Outline features a British writer, Faye, during a weeklong trip to Athens one summer to teach a writing course to Greek students. Faye narrates the novel, which is divided into ten chapters. Each chapter focuses on a conversation Faye has with a different person she encounters while in Athens.
The first of these conversations is with an older gentleman Faye is seated next to on her flight from London to Athens at the start of her trip. She speaks to this man—whom she only refers to as her “neighbor” throughout the novel—the entire airplane voyage. Faye’s neighbor shares the broad strokes of his life: he was born in Greece to a well-off family who then moved to London when he was a child and sent him and his siblings to elite British schools. He is now a businessman who splits his time between London and Athens.
Her neighbor reflects on love, saying that it is the primary way people can rebirth themselves. He explains that he has been married twice: his first marriage was to a youthful love whom he regards as the love of his life, and his second to a beautiful yet vapid woman who eventually divorced him and took most of his money. He says he had not realized how hard life would be without his first wife. Faye thinks he is not fair to the second wife and not quite balanced in his retrospection of the past; she is concerned about establishing the truth within reality. She also reveals in this chapter that she has two sons and has recently been divorced.
Faye describes a conversation she has with Ryan, another writing teacher at the workshop. Ryan is an Irish writer with a jaded view on life and his own mildly successful writing career. He objectifies the female waitstaff while getting a drink with Faye and explains that he and his wife allow one another to flirt with others.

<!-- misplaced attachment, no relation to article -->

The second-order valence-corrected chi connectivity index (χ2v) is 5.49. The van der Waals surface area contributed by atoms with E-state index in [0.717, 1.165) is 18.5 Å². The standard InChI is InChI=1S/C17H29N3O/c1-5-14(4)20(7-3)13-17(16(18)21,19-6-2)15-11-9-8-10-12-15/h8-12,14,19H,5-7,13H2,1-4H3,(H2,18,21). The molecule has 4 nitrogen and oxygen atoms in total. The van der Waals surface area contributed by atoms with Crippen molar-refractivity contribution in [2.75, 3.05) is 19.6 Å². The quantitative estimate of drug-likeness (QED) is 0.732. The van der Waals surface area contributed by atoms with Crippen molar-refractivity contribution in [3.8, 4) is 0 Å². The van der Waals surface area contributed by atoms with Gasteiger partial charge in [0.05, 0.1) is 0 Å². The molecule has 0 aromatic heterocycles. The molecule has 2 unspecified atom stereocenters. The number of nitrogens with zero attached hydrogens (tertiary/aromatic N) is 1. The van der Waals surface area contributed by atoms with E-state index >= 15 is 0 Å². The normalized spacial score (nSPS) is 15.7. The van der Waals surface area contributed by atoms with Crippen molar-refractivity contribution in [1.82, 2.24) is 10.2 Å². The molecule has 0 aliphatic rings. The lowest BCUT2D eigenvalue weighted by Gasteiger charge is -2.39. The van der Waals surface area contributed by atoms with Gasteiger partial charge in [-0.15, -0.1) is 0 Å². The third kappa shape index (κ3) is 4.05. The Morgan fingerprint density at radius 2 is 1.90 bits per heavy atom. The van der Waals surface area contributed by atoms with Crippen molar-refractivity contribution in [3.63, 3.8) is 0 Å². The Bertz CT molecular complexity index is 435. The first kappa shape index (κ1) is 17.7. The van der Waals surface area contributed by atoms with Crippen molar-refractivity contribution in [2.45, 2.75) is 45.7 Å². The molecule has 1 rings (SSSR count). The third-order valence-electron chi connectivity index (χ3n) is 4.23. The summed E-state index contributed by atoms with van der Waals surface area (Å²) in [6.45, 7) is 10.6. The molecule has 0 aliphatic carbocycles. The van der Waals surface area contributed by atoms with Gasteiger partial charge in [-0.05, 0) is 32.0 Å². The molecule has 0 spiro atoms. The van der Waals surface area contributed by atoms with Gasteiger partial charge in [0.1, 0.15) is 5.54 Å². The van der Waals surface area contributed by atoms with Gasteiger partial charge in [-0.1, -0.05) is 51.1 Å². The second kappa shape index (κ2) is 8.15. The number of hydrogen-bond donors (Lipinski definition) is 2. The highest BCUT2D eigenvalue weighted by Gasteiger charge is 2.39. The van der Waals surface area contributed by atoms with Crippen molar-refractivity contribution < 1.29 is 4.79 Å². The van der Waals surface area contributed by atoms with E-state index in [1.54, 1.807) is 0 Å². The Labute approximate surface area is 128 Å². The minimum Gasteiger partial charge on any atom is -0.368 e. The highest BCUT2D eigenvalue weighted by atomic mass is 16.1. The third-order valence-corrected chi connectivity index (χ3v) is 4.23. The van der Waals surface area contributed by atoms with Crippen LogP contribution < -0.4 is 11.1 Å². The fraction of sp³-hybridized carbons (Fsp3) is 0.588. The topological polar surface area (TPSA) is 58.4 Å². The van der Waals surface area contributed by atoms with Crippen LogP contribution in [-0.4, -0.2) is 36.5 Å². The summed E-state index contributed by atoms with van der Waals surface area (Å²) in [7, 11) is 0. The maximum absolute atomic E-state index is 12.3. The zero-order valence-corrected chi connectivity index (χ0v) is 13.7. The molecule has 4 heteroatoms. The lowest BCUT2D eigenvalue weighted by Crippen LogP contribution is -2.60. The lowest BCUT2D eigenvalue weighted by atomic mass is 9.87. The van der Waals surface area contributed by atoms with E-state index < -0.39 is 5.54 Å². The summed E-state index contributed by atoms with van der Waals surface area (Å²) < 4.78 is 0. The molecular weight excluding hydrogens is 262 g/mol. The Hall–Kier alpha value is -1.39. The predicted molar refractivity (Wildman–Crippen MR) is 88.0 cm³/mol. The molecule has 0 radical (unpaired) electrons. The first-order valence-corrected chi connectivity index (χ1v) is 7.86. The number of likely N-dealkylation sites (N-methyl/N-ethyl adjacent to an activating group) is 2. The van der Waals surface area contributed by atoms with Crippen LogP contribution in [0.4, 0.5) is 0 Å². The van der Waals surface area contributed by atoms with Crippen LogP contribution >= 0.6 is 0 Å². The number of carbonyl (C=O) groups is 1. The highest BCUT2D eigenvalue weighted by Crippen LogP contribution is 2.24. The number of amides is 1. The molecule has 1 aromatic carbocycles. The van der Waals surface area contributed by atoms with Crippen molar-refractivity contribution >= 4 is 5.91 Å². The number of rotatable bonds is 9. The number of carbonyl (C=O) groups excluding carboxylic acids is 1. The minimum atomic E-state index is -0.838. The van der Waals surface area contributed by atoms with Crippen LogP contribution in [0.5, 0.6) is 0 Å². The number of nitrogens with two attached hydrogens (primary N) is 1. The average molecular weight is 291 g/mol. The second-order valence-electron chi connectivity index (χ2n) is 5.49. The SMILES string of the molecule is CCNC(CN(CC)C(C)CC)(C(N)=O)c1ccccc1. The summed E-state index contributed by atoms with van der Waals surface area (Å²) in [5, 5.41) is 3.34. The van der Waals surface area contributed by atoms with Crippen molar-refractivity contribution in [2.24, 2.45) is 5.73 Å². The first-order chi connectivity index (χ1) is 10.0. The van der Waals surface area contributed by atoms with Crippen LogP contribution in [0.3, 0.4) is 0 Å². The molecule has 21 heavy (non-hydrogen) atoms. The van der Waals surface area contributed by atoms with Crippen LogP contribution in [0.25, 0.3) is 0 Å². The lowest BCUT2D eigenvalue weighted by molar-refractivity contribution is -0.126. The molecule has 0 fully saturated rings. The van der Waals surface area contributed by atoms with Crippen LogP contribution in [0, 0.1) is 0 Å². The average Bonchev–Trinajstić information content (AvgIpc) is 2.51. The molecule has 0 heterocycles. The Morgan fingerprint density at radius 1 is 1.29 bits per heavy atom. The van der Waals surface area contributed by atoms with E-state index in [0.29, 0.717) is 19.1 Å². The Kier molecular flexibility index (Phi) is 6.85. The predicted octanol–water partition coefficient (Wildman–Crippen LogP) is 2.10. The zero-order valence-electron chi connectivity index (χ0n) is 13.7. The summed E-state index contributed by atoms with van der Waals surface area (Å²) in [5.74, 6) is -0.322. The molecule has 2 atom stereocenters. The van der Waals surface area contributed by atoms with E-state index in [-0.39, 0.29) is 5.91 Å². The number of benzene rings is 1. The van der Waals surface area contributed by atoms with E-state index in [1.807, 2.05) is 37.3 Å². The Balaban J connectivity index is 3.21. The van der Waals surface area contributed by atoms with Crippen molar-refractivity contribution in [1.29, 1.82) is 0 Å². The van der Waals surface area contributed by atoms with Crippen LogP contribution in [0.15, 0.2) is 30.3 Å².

Faye describes the apartment she is renting in Athens from a woman named Clelia. The house is so clean and organized that Faye experiences it as impersonal. She opens drawers and cabinets in an attempt to find something secretive or telling about Clelia, but she does not find any such thing.
Faye meets up with the neighbor from the airplane, who drives her forty minutes outside of Athens to where his boat is docked. They go out on the water, and he tells her about his children and divulges that he had a third marriage—which also ended in divorce—to a very “puritanical” woman.
Faye goes swimming off the side of the boat and muses about the impulse and desire to “be free.” She believes that this desire is ultimately impossible to achieve, yet she finds it a compelling one nonetheless. She also studies the family on an adjacent boat as they enjoy the afternoon. She establishes a difference between being immersed in a situation, as she imagines the family is, and observing it from the outside, as she is. She wonders which experience is closer to reality. Stemming from this analysis, she says to her neighbor that some things, such as a shared vision of reality, cannot be said to actually exist. Her neighbor says that this could be one definition of love.
Faye gets dinner with a Greek friend of hers she knew in London, a book editor named Paniotis. Paniotis’s friend Angeliki, a passionate author who recently received acclaim for her first novel, also joins them. Faye listens to Paniotis and Angeliki discuss the difference between how they thought elements of their lives, such as marriage or jobs, would be and the reality of how hard and unfortunate they actually are.
Faye describes the first meeting of her weeklong writing class. She asks the students what they noticed while walking to the class that day. The entire class consists of the students responding one by one. The students are of varied age, physical appearance, and personality. One boy, Georgeou, who is fifteen and has long hair, is particularly energetic, talkative, and bright.
Faye goes on a second boating trip with her neighbor....
(The entire section is 1,187 words.)